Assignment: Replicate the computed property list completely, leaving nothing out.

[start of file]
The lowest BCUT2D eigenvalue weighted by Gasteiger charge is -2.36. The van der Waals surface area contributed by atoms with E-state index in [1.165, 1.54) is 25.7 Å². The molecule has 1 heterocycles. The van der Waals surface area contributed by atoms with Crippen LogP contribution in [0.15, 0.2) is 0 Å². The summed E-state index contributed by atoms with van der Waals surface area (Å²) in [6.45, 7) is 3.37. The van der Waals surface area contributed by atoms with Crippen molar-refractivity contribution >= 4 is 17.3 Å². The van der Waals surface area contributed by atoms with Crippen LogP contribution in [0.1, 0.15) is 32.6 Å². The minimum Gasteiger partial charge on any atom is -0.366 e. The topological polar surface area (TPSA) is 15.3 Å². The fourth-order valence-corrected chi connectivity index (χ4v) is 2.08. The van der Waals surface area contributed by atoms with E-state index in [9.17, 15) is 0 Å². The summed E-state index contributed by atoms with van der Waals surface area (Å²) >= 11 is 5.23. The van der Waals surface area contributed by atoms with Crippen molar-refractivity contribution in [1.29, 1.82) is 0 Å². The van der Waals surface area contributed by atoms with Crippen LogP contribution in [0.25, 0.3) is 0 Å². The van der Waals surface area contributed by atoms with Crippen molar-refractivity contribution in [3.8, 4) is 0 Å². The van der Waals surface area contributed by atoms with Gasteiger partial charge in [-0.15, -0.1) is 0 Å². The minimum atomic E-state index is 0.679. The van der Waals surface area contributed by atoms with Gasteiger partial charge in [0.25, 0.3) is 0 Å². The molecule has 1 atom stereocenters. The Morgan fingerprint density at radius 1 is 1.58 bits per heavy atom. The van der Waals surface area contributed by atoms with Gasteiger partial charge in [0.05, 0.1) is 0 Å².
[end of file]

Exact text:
The lowest BCUT2D eigenvalue weighted by Gasteiger charge is -2.36. The van der Waals surface area contributed by atoms with E-state index in [1.165, 1.54) is 25.7 Å². The molecule has 1 heterocycles. The van der Waals surface area contributed by atoms with Crippen LogP contribution in [0.15, 0.2) is 0 Å². The summed E-state index contributed by atoms with van der Waals surface area (Å²) in [6.45, 7) is 3.37. The van der Waals surface area contributed by atoms with Crippen molar-refractivity contribution >= 4 is 17.3 Å². The van der Waals surface area contributed by atoms with Crippen LogP contribution in [0.1, 0.15) is 32.6 Å². The minimum Gasteiger partial charge on any atom is -0.366 e. The topological polar surface area (TPSA) is 15.3 Å². The fourth-order valence-corrected chi connectivity index (χ4v) is 2.08. The van der Waals surface area contributed by atoms with E-state index in [9.17, 15) is 0 Å². The summed E-state index contributed by atoms with van der Waals surface area (Å²) >= 11 is 5.23. The van der Waals surface area contributed by atoms with Crippen molar-refractivity contribution in [1.29, 1.82) is 0 Å². The van der Waals surface area contributed by atoms with Crippen LogP contribution in [0.25, 0.3) is 0 Å². The van der Waals surface area contributed by atoms with Crippen molar-refractivity contribution in [3.8, 4) is 0 Å². The van der Waals surface area contributed by atoms with Gasteiger partial charge in [-0.15, -0.1) is 0 Å². The minimum atomic E-state index is 0.679. The van der Waals surface area contributed by atoms with Gasteiger partial charge in [0.25, 0.3) is 0 Å². The molecule has 1 atom stereocenters. The Morgan fingerprint density at radius 1 is 1.58 bits per heavy atom. The van der Waals surface area contributed by atoms with Gasteiger partial charge in [0.05, 0.1) is 0 Å².